How does Cardano work?

Cardano’s native blockchain is divided into two separate layers to fulfil different tasks and improve overall efficiency. They are:
    Cardano Settlement Layer (CSL): Used for facilitating peer-to-peer transactions of ADA-native tokens
    Cardano Computational Layer (CCL): Used for executing smart contracts

Proof of Stake (PoS)

The Cardano blockchain operates using a proof-of-stake (PoS) consensus mechanism for discovering new blocks and adding transaction data to the blockchain called “Ouroboros.” This PoS system involves ADA holders locking up, aka “staking,” their coins in pools operated by other participants or becoming operators of stake pools themselves.
While anyone can run their own staking pool, it does require a level of technical expertise to do so successfully. Rewards for adding new blocks to the chain are distributed among the stake-pool operator and stakers after every epoch finishes (5 days), proportionate to how many coins are staked in the pool by each person.
The more coins collectively held in a stake pool, the greater the chance it will get randomly selected to become a slot leader and add the next block in the chain. Think of staked coins like lottery tickets. While having more tickets increases your chances of winning it doesn’t guarantee you will. To prevent giant pools from dominating the system, each staking pool is governed by a “saturation parameter” which essentially offers stake pools lower rewards once they reach a certain capacity to incentivize ADA stakers to relocate their coins to smaller pools.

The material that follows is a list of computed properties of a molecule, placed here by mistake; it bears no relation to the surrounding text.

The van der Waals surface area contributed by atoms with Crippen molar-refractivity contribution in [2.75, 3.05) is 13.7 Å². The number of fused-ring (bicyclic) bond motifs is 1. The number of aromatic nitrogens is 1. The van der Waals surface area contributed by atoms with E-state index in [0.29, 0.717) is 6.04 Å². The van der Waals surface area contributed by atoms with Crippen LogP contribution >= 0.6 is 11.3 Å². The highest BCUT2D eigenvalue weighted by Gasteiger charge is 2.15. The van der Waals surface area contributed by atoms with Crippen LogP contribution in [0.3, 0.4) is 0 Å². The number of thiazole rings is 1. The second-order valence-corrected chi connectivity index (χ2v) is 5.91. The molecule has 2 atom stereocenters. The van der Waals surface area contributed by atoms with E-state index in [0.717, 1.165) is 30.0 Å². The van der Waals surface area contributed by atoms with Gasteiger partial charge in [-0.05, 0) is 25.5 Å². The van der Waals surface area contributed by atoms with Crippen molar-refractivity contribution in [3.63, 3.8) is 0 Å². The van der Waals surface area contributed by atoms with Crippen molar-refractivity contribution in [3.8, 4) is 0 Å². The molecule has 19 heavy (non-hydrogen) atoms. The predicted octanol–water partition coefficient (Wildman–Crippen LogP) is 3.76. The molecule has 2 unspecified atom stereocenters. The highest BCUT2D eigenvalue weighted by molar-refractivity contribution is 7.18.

The Ouroboros consensus system is different from Bitcoin’s proof-of-work (PoW) system, which requires users to compete using specialized computer equipment to discover the next block and has no built-in feature that discourages monopolistic mining operations (other than the fact that bitcoin’s value depends on its being controlled by no one).
In order to create new blocks, Ouroboros uses a time-period system called “epochs” where each epoch lasts five days. Inside each epoch, there are 21,600 smaller units of time called slots, or one slot every 20 seconds. Stake pools are randomly assigned to each slot as a “slot leader” and tasked with creating a new block for that slot.
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